Identifying functional effects of noncoding variants is a major challenge in human genetics. To predict the noncoding-variant effects de novo from sequence, we developed a deep learning–based algorithmic framework, DeepSEA (http://deepsea.princeton.edu/), that directly learns a regulatory sequence code from large-scale chromatin-profiling data, enabling prediction of chromatin effects of sequence alterations with single-nucleotide sensitivity. We further used this capability to improve prioritization of functional variants including expression quantitative trait loci (eQTLs) and disease-associated variants.
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This work was primarily supported by US National Institutes of Health (NIH) grants R01 GM071966 and R01 HG005998 to O.G.T. This work was supported in part by the US National Science Foundation (NSF) CAREER award (DBI-0546275), NIH award T32 HG003284 and NIH grant P50 GM071508. O.G.T. is supported by the Genetic Networks program of the Canadian Institute for Advanced Research (CIFAR). We acknowledge the TIGRESS high-performance computer center at Princeton University for computational resource support. We are grateful to all Troyanskaya laboratory members for valuable discussions.
The authors declare no competing financial interests.
Integrated supplementary information
Supplementary Figure 1 Performance comparison of DeepSEA models trained with different context sequence lengths
DeepSEA models with the same architecture as described in the Online Methods were trained on 200bp, 500bp, and 1000bp input sequences respectively, and the AUCs of all chromatin features were shown with box plots. While the chromatin feature labels were always determined from the central 200bp regions, increasing context sequence length significantly improved model performance (P-value < 2.2e-16 by Wilcoxon signed rank test between any pair of models).
Deep convolutional network model outperformed gapped k-mer SVM (gkm-SVM) on transcription factor binding prediction. Deep convolutional network achieved higher area under receiver operating characteristic (AUC) for almost all transcription factors (left panel). Gapped k-mer SVM did not gain performance from increasing size of context sequences (right panel).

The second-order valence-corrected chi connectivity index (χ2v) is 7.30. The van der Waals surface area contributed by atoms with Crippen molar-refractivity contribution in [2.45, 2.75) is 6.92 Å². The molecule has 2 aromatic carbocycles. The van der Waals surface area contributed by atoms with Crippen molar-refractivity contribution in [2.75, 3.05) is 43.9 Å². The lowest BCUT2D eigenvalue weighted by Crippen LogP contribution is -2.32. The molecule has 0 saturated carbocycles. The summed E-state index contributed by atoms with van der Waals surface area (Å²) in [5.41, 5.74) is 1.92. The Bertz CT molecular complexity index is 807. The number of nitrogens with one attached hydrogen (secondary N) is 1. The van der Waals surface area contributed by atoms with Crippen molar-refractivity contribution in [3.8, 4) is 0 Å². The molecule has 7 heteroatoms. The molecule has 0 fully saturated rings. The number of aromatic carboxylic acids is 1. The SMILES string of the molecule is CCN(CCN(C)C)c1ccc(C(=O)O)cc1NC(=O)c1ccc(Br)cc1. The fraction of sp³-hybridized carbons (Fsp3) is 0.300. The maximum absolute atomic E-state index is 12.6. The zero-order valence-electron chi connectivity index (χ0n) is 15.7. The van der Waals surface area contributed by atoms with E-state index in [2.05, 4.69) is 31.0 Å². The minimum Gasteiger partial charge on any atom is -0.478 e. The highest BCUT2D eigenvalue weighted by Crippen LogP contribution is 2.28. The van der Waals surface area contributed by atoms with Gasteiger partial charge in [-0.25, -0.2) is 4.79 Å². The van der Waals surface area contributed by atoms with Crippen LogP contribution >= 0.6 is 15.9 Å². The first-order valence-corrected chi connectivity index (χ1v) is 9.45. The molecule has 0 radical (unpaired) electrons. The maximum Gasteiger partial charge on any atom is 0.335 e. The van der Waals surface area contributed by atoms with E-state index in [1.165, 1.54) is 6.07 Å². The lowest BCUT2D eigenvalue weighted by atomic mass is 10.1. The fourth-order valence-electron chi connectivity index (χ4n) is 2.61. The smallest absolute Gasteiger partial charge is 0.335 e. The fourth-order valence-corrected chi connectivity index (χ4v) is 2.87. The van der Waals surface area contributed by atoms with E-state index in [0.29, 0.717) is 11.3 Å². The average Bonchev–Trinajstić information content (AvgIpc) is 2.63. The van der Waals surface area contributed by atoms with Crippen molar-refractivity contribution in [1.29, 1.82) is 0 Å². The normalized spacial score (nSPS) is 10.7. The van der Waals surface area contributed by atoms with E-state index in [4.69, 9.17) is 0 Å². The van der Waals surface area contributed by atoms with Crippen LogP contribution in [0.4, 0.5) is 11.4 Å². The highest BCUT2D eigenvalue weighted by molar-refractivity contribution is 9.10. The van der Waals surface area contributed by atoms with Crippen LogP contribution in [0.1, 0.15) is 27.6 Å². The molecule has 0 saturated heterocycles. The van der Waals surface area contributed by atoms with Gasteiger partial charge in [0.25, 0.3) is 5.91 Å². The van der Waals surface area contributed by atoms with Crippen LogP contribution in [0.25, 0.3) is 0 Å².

Supplementary Figure 3 In silico saturated mutagenesis analysis for identifying predictive sequence features
Predictive sequence features can be identified by analyzing effect on binding probability by computationally mutating each base. Each column in a heatmap represents a base position in the sequence. The three rows represent the three possible base substitutions following A>G>C>T order from bottom to top. For example, if the original sequence has base G, then the three rows represent C, T, A from bottom to top. The log2 fold change of odds (odds are computed from probability as P/(1 – P) are shown with the heatmap; yellow indicates increase of binding and blue indicates decrease of binding. Each sequence example is shown by two panels. The first (top) panel shows the ‘mutation scanning’ results on the whole 1000bp sequence. The second (bottom) panel focuses on the center 200bp in order to show the actual nucleotide sequences. Many sequence elements identified are consistent with canonical motifs such as TTGCTCAA for CEBPB, TGATAA for GATA1, GTAAATA for FOXA1 and GTACATA for FOXA2. The four example sequences shown in this figure are centered around SNPs chr1:109817590 G>T, chr16:209709 T>C, chr10:23508363 A>G, chr16:52599188 C>T respectively.
DeepSEA histone mark classifiers provided accurate prediction of allele specific effects on histone marks H3K4me3 and H3K27ac (the allele with more histone mark). The top prediction accuracies are over 0.9 for both marks. The predictions were evaluated with histone mark QTLs identified with FDR < 0.1 in Yoruba lymphoblastoid cell lines1. Margin shown on the x axis is the threshold of predicted probability differences between the two alleles for classifying high-confidence predictions. Performance is measured by accuracy of the above threshold predictions (y axis).